COMMON NAME: Downy Woodpecker
SCIENTIFIC NAME: Dryobates pubescens
ORDER: Piciformes
FAMILY: Picidae

 Dryobates: a variation of: walker,  pubescens: pubescent, ripen, hairy - or: subspecies. 

In case you missed last week's bird-of-the-week: Secrets of the mourning dove. 


New to bird spotting?

This little one can be the first on your list of “Birds I identified today!” 

Nibbling and flocking among the chickadees, titmice and nuthatches, the downy woodpecker is only just a little bigger than its mates in the flock.

Downys are a common sight in gardens, parks and deciduous forests. They are the smallest woodpeckers in northern America, about 5-7 inches and weighing only 0.7-1.2 ozs, which explains how these little ones are able to make acrobatic moves as they hop from branch to twig, from plant to bird-feeder.


Adult downy woodpeckers have a black crown that spreads around the ears, cheeks, upper back and down to the tail - with the broad white stripe that slides down the entire back all the way to his tail coats. The underparts are white or gray/ish. The outer black tails are dotted white, like checkers.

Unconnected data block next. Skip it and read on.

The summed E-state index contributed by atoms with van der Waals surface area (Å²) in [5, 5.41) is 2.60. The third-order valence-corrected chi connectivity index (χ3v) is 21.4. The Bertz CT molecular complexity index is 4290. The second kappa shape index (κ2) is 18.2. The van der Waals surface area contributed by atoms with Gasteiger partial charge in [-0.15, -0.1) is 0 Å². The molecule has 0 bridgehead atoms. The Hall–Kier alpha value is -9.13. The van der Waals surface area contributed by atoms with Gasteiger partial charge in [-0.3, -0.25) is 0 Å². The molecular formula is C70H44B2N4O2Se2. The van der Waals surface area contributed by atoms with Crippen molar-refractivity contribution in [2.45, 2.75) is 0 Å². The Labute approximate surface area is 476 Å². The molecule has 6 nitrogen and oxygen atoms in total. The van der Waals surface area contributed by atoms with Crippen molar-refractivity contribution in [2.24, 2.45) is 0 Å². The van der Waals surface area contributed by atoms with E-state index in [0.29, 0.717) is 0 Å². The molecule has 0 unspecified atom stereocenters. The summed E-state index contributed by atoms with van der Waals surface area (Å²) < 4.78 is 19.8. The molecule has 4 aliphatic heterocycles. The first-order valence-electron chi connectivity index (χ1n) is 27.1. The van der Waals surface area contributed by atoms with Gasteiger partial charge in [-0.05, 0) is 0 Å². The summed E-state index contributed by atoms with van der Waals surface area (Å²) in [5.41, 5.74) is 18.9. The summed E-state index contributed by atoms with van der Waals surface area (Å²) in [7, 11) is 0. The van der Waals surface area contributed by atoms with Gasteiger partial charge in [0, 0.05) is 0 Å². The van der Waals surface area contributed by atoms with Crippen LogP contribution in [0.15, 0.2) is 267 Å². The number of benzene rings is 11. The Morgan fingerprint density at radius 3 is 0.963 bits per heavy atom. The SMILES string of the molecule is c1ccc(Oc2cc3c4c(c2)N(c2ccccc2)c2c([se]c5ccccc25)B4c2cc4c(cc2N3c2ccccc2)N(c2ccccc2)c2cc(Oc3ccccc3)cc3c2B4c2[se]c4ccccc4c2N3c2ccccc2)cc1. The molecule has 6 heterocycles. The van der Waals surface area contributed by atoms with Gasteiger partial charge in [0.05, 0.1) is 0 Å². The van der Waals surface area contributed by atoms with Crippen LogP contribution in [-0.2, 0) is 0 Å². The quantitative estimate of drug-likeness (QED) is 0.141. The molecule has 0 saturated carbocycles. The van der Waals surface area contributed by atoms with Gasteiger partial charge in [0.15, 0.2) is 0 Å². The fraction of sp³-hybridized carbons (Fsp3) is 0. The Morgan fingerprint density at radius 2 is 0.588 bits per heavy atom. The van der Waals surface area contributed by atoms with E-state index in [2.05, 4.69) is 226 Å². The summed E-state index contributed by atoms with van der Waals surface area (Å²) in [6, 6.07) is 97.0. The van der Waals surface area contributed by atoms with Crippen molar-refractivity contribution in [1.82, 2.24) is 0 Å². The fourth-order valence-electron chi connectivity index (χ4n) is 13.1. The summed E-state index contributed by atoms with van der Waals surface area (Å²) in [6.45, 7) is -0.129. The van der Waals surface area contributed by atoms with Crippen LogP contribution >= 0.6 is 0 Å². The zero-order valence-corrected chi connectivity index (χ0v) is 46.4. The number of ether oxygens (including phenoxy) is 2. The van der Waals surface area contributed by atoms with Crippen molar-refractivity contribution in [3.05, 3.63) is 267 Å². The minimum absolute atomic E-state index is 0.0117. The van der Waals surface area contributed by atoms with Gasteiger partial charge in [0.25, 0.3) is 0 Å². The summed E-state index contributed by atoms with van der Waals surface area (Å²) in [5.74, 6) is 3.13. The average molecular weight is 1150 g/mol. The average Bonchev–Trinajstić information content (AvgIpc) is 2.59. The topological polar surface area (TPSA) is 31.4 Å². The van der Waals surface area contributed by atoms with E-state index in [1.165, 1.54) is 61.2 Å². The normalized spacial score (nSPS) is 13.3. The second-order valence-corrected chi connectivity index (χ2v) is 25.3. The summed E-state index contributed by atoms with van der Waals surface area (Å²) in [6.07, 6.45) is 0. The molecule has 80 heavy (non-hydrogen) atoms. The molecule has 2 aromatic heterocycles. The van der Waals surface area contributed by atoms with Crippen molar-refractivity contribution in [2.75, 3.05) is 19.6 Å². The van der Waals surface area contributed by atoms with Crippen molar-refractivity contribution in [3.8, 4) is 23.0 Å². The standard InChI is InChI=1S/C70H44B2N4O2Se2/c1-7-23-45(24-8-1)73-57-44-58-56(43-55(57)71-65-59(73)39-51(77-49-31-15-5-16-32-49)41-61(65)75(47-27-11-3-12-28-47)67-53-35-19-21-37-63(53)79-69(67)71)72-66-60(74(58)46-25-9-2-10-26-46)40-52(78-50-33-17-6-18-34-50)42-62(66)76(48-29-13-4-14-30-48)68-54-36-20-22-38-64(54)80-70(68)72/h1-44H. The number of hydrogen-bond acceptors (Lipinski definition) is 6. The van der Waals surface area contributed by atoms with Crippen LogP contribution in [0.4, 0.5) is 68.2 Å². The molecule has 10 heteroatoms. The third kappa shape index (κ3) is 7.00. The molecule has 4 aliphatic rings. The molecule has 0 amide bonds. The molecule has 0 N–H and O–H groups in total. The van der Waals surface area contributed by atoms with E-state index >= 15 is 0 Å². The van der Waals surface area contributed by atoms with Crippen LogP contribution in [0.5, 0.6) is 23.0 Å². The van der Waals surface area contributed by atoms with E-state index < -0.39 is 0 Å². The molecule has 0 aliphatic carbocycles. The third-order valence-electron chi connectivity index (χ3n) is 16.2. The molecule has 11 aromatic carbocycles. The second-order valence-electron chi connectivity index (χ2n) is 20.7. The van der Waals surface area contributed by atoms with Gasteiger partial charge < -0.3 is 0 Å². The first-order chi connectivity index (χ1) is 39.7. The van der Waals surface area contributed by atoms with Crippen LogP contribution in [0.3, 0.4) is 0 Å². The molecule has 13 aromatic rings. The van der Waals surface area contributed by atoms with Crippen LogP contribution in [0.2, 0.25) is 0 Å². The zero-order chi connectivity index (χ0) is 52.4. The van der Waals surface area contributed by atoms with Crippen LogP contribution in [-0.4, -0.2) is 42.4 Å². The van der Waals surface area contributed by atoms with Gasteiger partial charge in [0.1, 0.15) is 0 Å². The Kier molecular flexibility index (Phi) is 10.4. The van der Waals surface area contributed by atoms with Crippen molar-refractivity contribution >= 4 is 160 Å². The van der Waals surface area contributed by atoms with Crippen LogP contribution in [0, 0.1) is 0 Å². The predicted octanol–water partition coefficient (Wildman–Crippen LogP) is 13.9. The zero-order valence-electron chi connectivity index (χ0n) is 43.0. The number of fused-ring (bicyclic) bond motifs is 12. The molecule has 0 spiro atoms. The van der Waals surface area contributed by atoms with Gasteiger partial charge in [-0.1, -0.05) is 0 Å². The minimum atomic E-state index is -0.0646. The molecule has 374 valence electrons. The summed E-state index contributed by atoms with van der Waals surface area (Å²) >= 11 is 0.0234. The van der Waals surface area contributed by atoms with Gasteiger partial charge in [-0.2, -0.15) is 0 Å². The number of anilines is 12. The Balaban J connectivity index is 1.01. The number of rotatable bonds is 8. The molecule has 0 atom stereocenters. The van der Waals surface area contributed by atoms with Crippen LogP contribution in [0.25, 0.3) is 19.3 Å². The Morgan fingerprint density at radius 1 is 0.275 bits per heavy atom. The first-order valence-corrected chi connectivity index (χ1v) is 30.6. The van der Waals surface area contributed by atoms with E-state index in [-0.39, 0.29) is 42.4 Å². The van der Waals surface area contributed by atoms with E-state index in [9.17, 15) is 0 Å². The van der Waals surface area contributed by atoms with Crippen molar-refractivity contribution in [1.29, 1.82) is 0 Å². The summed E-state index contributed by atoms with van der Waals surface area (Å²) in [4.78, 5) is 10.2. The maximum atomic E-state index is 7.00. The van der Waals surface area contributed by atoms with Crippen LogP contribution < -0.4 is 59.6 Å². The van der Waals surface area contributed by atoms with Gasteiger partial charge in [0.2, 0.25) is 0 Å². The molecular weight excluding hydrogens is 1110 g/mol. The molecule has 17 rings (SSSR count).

The downy woodpecker is the mini-version of his sibling-species, the hairy woodpecker. How do we know the difference? Check the size of the bill: The hairy woodpecker can reach with his bill all the way to his nape. The downy woodpecker reaches only a quarter way to the nape. 

It’s as easy to distinguish between male and female downy woodpeckers: males have a red patch on their nape, the female lacks this splash of red. Scientific tests have proven that even the downys themselves check for the red to see if they encounter a male or female! 

Both male and female juveniles have red patches on their napes - but in a very pale hue.

The lifespan of a downy is between 1-2 years. If he reaches 5 he’s considered “old.” The oldest known downy lived to be almost 12 years old. Well done, downy!

What do downy-woodpeckers eat?